RATING: 9/10


What do you get when you cross a classical music upbringing with an indie twist? If your answer was “confused”, you wouldn’t be to blame. These are two genres of music that, when compared at the surface level, are quite different. But no, this combination works in favor of Scottish composer and multi-instrumentalist C Duncan, who recently released his third album, ‘Health’. With this blending of varied musical styles and instrumentation, C Duncan has produced an album that’s unique and a fresh take on both genres.

When listening to C Duncan, it’s wise to put everything down and focus on what’s coming through the speakers because there is a lot. Now that’s not a bash on this album or C Duncan at all. In fact, it’s a huge benefit to this music that listening to ‘Health’ requires such engagement. There are a lot of moving parts and the listener would be doing a disservice to not only this record, but themselves by missing out on everything going on.

“With this blending of varied musical styles and instrumentation, C Duncan has produced an album that’s unique and fresh.”

Not every song contains an in your face representation of classical music, but the backbone and soul of it is always there. Many songs, like the first track, ‘Talk, Talk, Talk’ and the title track, ‘Health’, contain obvious elements of classical music. Whether it be from a stringed section providing large orchestral swells, or from a piano melody nestled deep in music theory and composition, the influence is there.

And then there are the tracks with less obvious examples of classical music. ‘Impossible’ has more in common with Devo than Beethoven. However, the soul of the legendary composer is there. ‘Pulses & Rain’ sounds like a track from a mid-2000’s dance hall, albeit with a bit of a moodier quality, but oozes a composers flair. ‘Wrong Side of the Door’ gives off vibes of what The Beatles would sound like today, at least the psychedelic Beatles.

Every song has a distinctive quality to them that pushes the listener to get out of their comfort zone. The last track, titled ‘Care’, is a great example of this. The entire song is built around a simple piano waltz, but backed up by swelling synth that act as an orchestra. This is countered with the vocals, reminiscent of a church choir. This balance of modern and classical create a wonderful finale to the overall album, being a sublime example of that balance that C Duncan creates in his music.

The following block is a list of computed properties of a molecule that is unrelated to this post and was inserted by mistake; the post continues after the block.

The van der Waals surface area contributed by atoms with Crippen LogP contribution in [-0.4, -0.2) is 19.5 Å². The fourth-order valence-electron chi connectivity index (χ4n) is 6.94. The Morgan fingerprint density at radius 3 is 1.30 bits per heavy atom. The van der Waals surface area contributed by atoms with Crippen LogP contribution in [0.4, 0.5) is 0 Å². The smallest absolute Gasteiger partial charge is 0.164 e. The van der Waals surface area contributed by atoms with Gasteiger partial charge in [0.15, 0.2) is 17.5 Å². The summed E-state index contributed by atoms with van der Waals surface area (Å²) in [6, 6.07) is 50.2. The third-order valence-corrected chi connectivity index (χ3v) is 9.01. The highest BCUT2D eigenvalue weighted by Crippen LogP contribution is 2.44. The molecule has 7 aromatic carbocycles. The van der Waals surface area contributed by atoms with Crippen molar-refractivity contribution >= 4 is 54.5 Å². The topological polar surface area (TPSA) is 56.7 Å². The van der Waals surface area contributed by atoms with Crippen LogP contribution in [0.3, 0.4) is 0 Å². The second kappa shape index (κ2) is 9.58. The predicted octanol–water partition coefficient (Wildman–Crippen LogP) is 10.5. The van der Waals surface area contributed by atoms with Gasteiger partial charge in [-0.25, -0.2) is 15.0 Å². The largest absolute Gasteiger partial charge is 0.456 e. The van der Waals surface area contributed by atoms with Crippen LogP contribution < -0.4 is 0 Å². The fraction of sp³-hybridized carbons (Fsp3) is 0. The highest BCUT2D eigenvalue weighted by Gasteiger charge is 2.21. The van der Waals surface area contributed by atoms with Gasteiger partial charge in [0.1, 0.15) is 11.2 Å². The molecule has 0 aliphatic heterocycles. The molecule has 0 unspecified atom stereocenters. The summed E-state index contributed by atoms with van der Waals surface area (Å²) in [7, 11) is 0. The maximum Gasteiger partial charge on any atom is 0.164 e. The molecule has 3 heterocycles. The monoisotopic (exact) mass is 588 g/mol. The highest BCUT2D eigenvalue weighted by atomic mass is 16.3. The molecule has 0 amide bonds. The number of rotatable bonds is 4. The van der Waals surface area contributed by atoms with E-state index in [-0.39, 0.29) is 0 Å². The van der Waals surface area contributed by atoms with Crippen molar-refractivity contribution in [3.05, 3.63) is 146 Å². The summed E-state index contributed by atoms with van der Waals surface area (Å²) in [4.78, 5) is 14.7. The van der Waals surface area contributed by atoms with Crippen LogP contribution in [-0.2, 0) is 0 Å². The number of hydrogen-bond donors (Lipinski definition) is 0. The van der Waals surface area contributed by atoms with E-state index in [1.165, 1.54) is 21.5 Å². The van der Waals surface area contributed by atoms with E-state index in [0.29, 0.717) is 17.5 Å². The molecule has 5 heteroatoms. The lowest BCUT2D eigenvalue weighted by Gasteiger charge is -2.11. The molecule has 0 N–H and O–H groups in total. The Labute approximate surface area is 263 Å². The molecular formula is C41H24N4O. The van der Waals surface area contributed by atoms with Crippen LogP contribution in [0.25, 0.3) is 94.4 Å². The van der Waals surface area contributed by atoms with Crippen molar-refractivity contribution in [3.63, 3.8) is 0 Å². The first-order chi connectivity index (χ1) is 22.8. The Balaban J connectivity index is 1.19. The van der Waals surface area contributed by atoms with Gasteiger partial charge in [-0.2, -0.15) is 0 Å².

“His music can be classified under the indie label, but it’s much more than that.”

While many of the tracks are more on the mellow end, there are a few that take a bit of an upbeat jazz influence. The aforementioned ‘Talk, Talk, Talk’ blends a synth-pop sound with a vocal quality that is evocative of some types of jazz. While ‘Blase’ is a bit more obvious with its jazz influence, by using typical jazz percussion instruments (vibraphone) and the guitar tonality blending with the percussion to evoke that style.

C Duncan has created a unique album in ‘Health’. There are a lot of emotionally moving pieces, whether it be from the instrumentation or the song structure itself, there isn’t a lack of variety here. While many musicians grow up learning music theory and composition in school, few use those skills learned to their advantage. C Duncan is the exception.

His music can be classified under the indie label, but it’s much more than that. He explores different genres and figures out how to apply them together to create a fresh sound. For fans of classical and indie music, this album has a lot going for it that many will appreciate. For everyone else, there is enough variety in each song that takes cues from other genres to appeal to you.





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